Wednesday, April 11, 2012

New product, new team, new practices

For a bit over a week now, I've been wondering where I ended up in my quest for hands-on testing work. With hard choices on the way, I'm now working for Granlund, a civil engineering company, with a product that handles building-related data. The domain is something I have little idea as of before, and I'm looking forward to learning a lot on that in addition to tuning and changing whatever I can with my testing skills. We have a small team of less than 10 people, and I'm the first and only tester. Most of my colleagues in development seem to work remotely, but within a week, I've had a change of learning they're just as much fun to work with as I expected.

I start off with a redesigned version of a product that has been around for quite a while. The redesigned version is also out in production, new versions of it going out once a month. With customers actually paying for the product, they must be doing something right, even if they never had testers around.

After reading up on what the product is about with a shallow scan of its documentation, I've worked on:
  • Setting up test management based on sessions with Rapid Reporter and csv-note scanning tool to show metrics I will create - as I won't create test case counts
  • Learning the product's capabilities (and quality) with doing exploratory testing on its main feature areas
  • Existing test suites and redesign of test documentation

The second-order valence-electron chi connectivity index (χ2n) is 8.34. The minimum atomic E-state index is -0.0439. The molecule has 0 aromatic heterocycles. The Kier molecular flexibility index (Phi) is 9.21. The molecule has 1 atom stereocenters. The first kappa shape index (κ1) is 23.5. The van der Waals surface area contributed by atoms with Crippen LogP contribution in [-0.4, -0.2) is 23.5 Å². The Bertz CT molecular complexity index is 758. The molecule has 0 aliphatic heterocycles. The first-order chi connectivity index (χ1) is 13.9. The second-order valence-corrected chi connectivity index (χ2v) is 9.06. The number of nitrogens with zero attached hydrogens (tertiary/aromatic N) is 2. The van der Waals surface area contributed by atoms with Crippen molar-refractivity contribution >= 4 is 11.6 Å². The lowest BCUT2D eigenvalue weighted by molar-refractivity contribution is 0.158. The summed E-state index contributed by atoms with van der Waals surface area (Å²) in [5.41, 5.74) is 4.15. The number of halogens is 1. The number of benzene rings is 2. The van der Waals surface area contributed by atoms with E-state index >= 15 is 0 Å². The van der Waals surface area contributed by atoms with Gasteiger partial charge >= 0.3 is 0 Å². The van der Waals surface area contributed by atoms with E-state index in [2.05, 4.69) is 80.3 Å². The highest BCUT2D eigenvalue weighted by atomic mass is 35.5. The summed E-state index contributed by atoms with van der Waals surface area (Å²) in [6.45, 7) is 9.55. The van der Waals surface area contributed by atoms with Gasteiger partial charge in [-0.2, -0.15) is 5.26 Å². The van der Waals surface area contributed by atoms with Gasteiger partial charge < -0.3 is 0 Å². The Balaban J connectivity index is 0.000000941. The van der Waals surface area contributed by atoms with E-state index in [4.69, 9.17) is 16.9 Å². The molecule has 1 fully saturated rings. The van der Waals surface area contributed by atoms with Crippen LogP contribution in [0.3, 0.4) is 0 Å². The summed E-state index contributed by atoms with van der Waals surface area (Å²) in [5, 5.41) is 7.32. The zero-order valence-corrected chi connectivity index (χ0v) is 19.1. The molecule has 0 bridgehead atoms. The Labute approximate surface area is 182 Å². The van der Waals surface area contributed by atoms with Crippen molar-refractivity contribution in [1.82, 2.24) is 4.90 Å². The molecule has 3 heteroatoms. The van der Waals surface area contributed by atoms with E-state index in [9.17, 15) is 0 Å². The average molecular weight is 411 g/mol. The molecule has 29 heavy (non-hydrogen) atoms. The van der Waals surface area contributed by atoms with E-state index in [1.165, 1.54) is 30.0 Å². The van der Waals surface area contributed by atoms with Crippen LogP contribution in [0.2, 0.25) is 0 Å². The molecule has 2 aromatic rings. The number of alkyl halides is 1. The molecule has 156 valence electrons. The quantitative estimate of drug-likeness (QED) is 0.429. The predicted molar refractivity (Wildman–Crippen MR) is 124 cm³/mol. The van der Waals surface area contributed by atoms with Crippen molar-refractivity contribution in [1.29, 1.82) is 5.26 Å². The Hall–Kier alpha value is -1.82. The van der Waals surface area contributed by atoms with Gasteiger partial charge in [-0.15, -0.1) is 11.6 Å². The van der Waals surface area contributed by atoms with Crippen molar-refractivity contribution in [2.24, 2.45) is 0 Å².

• Redesigning a consultant-suggested testing methodology that I just can't believe would provide added value (unless faking testing is considered that to someone I did not yet meet there)
There's two strong first impressions:
  1. I've got a likely case of "asking for testing, when you should ask for fixing" ahead of me
    I find it somewhat funny that so many people equate testing (quality-related information service) with fixing (making the quality right) and don't think of the dynamics that the added information will bring in. Then again, understanding the business impact and meaning of the existing technically oriented issues is a service I think I can help with. 
  2. As there's not enough rational testing examples around, it's easy to take the basic book on what's a test case and try replicating it without thinking enough
    I've enjoyed reading the attempts to design tests in per-feature-area test suites of varying sizes, but all with step-by-step test cases repeating most of the steps again and again. I took on of these documents, 39 pages with 46 documented test cases and read it through in detail to make a mindmap of mentioned features (I do need a feature list to support my testing). While reading and using the product for learning it in practice (a couple of 1,5 hour sessions), I came up with one-page mindmap mentioning 88 things to test and four dimensions that cause repetition on significant amount of testing that should happen, like different browsers, user rights, and such. Out of the 39 pages, came out 3 things I could not directly deduct from the user interface with little information on the actual product. While doing this stuff, I marked down some (quite many) issues I would write bug reports on - if it wasn't the area we're about to rework on in a significant manner right about now. 
Looking forward to all this - and the chances it provides for writing stuff and providing examples of something that is doable to "just a tester".